Chief Building Official issues Emergency Order to proceed with the demolition of the former Preston Springs Hotel due to imminent public safety risk

Posted on Thursday December 24, 2020

The City’s Chief Building Official has exercised his authority under the Building Code Act to issue an Emergency Order to proceed with the demolition of the vacant building on Fountain Street to ensure public safety.

“Due to the unsafe condition of the structure, approaching winter weather, and the ongoing challenges of securing the property from trespassers, there is an immediate risk to the community,” said Dennis Purcell, the City’s Chief Building Official.

“Unfortunately, it has now come to a point where the structure is unsound and a threat to public safety. Anyone entering the building, including emergency or fire officials, could be placed in peril. Frankly, this is not a risk I am willing to take.”

Under Section 15.10 of the Building Code Act, an Emergency Order, where there is immediate danger, may be made and extends powers to the Chief Building Official to take any measures necessary to terminate the danger.

The building, known as the former Preston Springs Hotel and a designated heritage property under the Ontario Heritage Act, has been boarded up and vacant for over 25 years. The City has endeavored to work with several owners and multiple proposals to restore the troubled building but finding a solution has proved complicated and cost-prohibitive. 

Over the course of that time, there have been significant issues in terms of vandalism, safety, trespassing, and keeping the building secured. These problems have further contributed to the condition of the property.  Numerous public complaints and concerns have been received over the years by the City, Cambridge Fire and the Waterloo Regional Police Service.

Last year, two independent engineering firms, both with heritage experience, determined that the building is in poor condition which will lead to structural failure.  A report in November reiterated these findings and found the property to be unsafe and in an advanced state of deterioration. Fire prevention officers recently issued a Fire Order due to new security breaches at the vacant building.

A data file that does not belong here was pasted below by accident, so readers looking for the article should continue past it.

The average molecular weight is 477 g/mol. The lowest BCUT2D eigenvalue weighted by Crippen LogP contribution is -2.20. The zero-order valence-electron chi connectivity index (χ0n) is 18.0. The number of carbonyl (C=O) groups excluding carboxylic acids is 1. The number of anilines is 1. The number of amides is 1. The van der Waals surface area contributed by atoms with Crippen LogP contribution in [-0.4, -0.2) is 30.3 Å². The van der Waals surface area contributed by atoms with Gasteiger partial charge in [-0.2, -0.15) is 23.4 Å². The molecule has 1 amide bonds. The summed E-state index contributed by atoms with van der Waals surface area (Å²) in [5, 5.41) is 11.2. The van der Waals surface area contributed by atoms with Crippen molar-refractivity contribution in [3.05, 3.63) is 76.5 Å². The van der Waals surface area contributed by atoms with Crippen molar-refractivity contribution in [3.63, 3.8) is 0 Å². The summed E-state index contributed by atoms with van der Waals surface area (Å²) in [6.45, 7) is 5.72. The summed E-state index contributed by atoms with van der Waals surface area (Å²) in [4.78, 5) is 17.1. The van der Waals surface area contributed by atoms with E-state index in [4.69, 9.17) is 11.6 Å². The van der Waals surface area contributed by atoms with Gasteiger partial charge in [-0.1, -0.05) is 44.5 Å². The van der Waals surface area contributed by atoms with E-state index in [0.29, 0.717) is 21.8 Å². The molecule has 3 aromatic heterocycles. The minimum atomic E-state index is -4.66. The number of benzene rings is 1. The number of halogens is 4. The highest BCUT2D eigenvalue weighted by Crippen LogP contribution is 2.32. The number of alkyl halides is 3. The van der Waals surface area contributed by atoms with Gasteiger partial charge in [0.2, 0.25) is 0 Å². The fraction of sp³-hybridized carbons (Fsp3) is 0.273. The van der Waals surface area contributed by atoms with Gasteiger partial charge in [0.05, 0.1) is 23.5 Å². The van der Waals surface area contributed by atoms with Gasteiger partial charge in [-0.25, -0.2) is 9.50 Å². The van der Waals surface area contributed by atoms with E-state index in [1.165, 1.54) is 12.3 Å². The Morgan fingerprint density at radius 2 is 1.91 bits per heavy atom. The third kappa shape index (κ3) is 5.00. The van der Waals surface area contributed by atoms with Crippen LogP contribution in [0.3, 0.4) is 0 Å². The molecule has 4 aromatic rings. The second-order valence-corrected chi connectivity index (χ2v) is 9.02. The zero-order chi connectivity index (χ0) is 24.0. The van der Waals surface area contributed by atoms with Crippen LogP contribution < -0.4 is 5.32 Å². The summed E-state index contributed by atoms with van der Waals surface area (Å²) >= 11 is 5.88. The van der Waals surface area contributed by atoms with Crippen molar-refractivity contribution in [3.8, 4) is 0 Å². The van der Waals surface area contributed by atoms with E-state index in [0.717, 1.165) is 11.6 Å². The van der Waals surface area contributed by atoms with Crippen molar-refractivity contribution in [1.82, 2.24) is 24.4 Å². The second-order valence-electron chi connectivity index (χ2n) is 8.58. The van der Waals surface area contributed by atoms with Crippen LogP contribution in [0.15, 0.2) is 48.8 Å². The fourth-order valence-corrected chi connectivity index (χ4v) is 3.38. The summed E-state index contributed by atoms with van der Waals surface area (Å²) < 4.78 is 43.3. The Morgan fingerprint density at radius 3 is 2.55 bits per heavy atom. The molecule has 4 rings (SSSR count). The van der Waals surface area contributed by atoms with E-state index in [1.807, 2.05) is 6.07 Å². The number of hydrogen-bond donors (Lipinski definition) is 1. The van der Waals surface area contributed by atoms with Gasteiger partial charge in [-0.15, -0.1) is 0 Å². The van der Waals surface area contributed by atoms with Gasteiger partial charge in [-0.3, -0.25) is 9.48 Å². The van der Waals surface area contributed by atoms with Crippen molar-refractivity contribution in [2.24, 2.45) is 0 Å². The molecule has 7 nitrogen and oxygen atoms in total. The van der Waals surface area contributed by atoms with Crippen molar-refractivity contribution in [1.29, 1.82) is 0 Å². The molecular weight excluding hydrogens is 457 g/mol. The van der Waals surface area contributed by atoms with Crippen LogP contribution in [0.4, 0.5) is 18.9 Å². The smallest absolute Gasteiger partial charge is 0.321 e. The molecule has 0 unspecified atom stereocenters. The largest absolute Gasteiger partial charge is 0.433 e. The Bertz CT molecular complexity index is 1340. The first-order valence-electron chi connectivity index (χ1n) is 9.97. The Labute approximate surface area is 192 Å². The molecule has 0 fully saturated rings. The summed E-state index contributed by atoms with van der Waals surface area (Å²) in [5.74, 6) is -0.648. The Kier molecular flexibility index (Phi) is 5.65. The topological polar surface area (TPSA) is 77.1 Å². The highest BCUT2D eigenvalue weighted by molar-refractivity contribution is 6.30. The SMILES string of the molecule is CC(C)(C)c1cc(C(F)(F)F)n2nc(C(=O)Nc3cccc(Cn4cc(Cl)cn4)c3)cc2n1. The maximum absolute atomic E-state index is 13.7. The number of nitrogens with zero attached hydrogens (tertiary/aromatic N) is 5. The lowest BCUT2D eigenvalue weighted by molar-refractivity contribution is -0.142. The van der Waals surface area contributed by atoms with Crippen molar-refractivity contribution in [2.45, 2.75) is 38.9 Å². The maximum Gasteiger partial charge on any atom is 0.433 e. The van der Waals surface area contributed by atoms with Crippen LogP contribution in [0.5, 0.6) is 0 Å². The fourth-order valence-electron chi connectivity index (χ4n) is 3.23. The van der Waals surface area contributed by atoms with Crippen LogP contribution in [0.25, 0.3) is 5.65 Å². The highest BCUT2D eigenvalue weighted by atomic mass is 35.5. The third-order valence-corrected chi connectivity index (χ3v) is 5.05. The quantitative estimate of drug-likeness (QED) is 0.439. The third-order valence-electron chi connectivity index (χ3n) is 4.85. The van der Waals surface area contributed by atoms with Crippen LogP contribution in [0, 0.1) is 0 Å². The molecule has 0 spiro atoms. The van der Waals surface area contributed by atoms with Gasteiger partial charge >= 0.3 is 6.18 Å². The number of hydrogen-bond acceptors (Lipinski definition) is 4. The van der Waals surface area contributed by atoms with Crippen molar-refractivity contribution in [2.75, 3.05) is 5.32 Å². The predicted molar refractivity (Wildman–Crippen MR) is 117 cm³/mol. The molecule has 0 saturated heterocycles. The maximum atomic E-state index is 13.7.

“We recognize that this building is a community landmark and this decision has not been made lightly,” said Mr. Purcell.  “Cambridge is a city rich with history and architecture and it is always our preference to work with private owners to preserve our past. However, public safety is our first priority and there is no other option but to issue an Emergency Order.

“Every effort has been made to respect the heritage processes but the building continues to deteriorate and present security challenges which will be compounded this winter,” he added. “Preserving heritage is important and valuable to the community but not at the expense of public safety and any further delays to demolishing the building increases the frightening possibility of someone being seriously injured or killed.”

The Order includes further direction to follow a heritage salvage plan to ensure that any historical value left in the building can be saved. The City’s heritage staff will work with the owner to find potential options to pay tribute to the history behind 102 Fountain Street South.

Demolition work is expected to start within the next week.



Primary Media Contact

Susanne Hiller
Director of Corporate Communications
City of Cambridge